And that’s when things got really interesting. Because Frankovitch was surprisingly candid. Here’s what he told me:
“I’ll grant you, maybe we should be a little more cautious with some of the titles that we’re doing. I would grant you that some of it…I hate to say this, but, you know, some of it does generate enthusiasm and attendance of people.”
“Some of it does generate enthusiasm and attendance.” Ok. Fair enough.
As it happens, several other conference organizers made efforts to walk back the director’s comments after our report published on Friday, but I found the interview, and conversations with some others, a fascinating look into a particular corner of the Catholic world.
Meanwhile, The Pillar’s Luke Coppen had an even more interesting conversation last week.
Former Anglican Bishop Michael Nazir-Ali — now a priest of the Catholic Church — was born in Pakistan, into a family mostly practicing Shia Islam. His father and mother were Christians, however, and Nazir-Ali eventually became an Anglican bishop in England - one of the Church of England’s most well-known, and even sat in the House of Lords.
Nazir-Ali’s fellow Catholic priests have spoken highly of him. One told The Pillar that he was “one of the greatest gifts to the Church since Newman.” Another described him as having “an amazing brain.”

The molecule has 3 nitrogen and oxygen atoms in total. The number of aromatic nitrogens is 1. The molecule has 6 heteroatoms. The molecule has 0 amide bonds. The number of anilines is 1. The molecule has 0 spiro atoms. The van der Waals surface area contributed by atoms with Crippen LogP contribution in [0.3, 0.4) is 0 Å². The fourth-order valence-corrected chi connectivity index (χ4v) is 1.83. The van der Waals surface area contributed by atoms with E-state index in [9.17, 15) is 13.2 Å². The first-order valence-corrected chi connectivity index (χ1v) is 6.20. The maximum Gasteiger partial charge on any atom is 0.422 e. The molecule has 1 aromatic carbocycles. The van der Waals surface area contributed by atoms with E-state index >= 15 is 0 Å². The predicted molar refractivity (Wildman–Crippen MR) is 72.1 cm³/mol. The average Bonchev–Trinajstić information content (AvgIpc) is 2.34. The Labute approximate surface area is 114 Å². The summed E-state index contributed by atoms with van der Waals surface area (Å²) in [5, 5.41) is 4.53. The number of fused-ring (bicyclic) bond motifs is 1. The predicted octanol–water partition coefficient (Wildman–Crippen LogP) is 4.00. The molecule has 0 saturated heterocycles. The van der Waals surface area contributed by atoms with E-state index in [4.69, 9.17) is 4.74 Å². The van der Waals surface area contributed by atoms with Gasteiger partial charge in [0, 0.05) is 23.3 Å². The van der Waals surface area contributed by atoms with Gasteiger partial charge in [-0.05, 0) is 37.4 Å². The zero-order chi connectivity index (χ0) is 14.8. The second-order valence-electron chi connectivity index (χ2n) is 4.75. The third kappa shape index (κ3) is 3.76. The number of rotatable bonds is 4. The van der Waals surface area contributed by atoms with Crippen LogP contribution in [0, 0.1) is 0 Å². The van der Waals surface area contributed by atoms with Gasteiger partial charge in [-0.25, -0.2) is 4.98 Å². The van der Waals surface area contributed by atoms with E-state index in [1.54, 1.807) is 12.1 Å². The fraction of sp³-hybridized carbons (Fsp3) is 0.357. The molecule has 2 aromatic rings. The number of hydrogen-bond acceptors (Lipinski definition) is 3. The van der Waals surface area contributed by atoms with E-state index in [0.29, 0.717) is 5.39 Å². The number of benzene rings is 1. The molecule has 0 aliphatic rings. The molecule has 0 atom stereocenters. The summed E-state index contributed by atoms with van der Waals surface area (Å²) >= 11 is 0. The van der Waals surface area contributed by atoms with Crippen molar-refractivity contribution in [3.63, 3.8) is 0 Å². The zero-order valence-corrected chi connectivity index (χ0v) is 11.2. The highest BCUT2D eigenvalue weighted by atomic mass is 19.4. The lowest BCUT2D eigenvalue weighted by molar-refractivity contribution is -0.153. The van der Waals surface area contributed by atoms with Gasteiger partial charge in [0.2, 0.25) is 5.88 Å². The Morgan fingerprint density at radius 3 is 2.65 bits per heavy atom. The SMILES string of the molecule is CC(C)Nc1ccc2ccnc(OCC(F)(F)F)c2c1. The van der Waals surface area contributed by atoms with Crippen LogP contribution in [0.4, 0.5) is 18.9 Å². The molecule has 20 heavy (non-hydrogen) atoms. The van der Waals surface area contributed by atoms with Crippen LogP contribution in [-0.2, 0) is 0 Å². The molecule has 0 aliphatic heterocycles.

He talked with The Pillar about Christianity, his journey from Anglicanism to the Catholic Church, and some of the challenges and opportunities for the Church’s mission in the world.
Here’s an excerpt:
For me, the Christian faith is of course intensely personal. It involves a personal commitment to God revealing himself in Christ — my response to that in faith but also in life.
But Christianity also has wider implications than that, in being a worldview about the nature of the universe and our place in it. That dimension of it rivals other worldviews, of course, including other religions, but not only those. I distinguish between the faith that is believed and the faith by which we believe. One is subjective and the other has an objective content.
Don’t miss this wide-ranging interview with a fascinating Christian thinker.
Every morning, I start my work day with an email from my colleague Luke Coppen, The Pillar’s senior contributor, who is based, with his family, just outside of London.
Because Luke is on the far side of the Atlantic, his day gets started well before our team in the U.S. has even woken up — which means that by the time we’re getting to our desks, Luke has digested a lot of Catholic news. And as a service to us, he puts together a quick, smart, focused roundup of that news — really from news outlets all over the world — and he sends it our way.
He gives us the seven things we most need to know to start our day, and we’ve taken to calling it the Starting Seven.
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We really hope you enjoy Starting Seven. It’s what you need to know — and plenty of links to think about — in one quick note.
And here, for the feast of St. Francis, is a lecture on the St. Francis of myth and history, from Fr. Augustine Thompson, OP, the saint’s best modern biographer:
Have a blessed feast of St. Francis. And enjoy Starting Seven - we're grateful for you.
Be assured of our prayers, and please pray for us. We need it!